Last month, the World Health Organization (WHO) gave a stamp of approval for a Chinese-made vaccine against Japanese encephalitis (JE), a disease that plagues mostly children in poor rural communities in Southeast Asia and the Western Pacific. Seattle’s PATH (Program for Appropriate Technology in Health) had been searching for ways to develop a low-cost vaccine for JE, which kills up to 30 percent of its victims and leaves thousands more with permanent brain injuries. WHO estimates the disease kills 10,000 to 15,000 people every year. There is no cure.
Previously, there had been a commonly used vaccine, but it had significant drawbacks — three doses were required and it was extremely time-consuming and expensive to produce. There wasn’t enough funding or vaccine for all the children who needed it. Then PATH learned of a safe, single-dose, affordable Chinese vaccine manufactured by Chengdu Institute of Biological Products (CDIBP). With a grant from the Bill and Melinda Gates Foundation, PATH collaborated with CDIBP, international partners and ministries of health in Asia to accelerate its introduction to the rest of the world.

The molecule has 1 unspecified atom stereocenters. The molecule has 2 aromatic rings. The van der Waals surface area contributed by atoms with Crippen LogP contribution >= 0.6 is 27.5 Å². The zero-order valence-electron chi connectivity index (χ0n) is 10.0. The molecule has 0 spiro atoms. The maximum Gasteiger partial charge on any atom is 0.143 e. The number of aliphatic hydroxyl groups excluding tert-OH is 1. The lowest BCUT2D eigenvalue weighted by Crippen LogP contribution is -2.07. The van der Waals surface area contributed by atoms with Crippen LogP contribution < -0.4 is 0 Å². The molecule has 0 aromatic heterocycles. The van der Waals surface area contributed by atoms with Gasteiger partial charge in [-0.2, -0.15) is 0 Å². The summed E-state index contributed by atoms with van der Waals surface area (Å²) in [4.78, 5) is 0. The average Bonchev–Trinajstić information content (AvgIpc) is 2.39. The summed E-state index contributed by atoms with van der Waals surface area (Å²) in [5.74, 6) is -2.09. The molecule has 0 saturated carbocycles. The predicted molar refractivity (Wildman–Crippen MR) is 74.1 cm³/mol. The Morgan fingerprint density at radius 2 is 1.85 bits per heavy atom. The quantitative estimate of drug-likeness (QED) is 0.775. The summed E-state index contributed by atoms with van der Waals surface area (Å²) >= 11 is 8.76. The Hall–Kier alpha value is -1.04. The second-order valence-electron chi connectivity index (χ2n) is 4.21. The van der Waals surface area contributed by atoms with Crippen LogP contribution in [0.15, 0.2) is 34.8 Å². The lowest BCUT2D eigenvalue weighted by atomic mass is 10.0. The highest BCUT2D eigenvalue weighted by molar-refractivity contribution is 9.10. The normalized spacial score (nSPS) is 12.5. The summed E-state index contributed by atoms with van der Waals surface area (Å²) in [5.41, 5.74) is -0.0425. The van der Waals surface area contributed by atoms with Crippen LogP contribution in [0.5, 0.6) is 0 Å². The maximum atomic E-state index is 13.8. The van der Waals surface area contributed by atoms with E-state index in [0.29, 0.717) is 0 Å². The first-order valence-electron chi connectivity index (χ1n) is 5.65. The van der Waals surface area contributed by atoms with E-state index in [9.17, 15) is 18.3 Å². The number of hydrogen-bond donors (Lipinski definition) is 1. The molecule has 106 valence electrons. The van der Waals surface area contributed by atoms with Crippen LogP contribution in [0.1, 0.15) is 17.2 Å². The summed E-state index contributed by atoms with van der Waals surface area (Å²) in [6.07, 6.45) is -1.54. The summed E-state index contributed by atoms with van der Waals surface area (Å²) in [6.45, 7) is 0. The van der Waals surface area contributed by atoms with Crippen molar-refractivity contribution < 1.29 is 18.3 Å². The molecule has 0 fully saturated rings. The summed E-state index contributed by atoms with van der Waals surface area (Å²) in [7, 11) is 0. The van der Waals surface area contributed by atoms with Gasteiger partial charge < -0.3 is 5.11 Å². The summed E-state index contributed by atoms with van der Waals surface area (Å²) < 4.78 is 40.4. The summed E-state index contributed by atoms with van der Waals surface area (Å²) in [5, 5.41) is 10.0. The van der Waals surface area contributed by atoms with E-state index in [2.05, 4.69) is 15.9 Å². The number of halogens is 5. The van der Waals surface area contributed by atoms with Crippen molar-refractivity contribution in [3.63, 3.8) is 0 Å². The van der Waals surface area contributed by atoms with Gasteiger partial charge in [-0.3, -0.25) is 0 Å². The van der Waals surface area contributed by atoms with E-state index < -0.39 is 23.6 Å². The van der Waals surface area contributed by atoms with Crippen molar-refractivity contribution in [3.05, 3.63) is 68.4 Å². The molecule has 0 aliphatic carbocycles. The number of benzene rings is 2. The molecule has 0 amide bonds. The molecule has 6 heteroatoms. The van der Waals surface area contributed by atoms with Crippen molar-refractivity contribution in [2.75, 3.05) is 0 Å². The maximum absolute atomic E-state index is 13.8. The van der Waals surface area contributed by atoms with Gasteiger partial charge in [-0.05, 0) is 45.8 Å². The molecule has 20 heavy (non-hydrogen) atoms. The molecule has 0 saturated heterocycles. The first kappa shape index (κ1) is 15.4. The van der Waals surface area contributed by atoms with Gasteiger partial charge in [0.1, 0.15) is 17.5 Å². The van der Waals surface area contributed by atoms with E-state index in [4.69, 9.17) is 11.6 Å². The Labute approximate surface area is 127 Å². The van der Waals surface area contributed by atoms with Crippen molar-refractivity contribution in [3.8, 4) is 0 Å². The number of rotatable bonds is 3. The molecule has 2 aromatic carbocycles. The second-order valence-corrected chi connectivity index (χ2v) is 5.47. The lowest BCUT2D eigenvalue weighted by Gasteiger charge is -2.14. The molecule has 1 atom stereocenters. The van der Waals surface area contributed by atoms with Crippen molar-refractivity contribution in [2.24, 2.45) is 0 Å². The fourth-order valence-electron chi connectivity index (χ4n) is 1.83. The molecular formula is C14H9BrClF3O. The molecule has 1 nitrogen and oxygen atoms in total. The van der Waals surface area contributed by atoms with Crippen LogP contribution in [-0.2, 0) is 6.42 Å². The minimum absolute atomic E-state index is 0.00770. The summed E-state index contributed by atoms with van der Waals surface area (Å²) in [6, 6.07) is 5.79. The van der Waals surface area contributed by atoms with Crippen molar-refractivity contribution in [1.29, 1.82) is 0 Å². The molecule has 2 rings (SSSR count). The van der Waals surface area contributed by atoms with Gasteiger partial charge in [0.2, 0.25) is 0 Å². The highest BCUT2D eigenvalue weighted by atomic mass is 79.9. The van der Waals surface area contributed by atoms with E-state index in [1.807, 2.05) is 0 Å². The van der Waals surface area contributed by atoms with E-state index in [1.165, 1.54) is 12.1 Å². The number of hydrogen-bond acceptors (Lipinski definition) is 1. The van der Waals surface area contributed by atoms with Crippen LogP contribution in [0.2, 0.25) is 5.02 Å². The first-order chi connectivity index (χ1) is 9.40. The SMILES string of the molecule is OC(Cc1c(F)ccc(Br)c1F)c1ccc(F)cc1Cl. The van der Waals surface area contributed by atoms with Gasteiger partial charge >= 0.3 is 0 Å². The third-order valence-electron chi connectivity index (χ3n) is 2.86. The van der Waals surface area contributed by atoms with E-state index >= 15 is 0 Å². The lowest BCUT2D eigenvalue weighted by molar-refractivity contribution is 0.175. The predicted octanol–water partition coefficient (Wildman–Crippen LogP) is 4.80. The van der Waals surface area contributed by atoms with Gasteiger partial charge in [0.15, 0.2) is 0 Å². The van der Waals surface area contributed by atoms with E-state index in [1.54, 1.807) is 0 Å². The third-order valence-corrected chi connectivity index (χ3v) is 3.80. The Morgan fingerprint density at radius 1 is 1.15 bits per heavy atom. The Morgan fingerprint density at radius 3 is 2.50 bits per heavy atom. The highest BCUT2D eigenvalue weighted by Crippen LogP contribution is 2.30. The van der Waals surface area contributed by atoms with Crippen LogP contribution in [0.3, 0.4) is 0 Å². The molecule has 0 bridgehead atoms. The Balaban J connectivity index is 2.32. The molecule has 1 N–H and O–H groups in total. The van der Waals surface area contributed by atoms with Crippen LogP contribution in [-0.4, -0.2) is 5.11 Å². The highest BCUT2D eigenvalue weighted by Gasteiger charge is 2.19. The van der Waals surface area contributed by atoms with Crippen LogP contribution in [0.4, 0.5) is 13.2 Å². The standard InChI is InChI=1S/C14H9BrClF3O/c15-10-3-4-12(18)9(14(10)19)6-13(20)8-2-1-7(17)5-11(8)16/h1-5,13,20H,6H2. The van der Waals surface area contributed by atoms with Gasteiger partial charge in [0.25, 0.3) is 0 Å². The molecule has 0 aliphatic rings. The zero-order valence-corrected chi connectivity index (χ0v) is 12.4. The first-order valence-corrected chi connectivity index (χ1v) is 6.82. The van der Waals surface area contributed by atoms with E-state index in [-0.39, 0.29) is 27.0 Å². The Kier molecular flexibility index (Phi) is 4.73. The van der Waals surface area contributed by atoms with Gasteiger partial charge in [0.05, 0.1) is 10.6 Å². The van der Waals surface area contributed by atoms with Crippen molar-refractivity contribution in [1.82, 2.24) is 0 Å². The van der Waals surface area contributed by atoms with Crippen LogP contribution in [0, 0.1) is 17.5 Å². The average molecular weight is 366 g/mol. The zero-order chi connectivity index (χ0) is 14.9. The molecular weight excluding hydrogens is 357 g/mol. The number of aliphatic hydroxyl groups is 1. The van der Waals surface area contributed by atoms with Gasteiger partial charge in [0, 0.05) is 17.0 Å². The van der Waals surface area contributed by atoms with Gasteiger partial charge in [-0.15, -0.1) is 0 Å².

The vaccine, called SA 14-14-2, has now been used on children in India, Nepal, Cambodia, Sri Lanka, and North Korea. It is the first vaccine ever produced in China to receive WHO prequalification, which creates an opportunity “for China to become a leader in creating great vaccines for the world,” Bill Gates wrote on the Gates Foundation blog.
The prequalification designation means that the vaccine has met WHO’s rigorous standards for quality, safety and efficacy, and is expected to increase demand and financing for the vaccine, driving down its cost further. (end)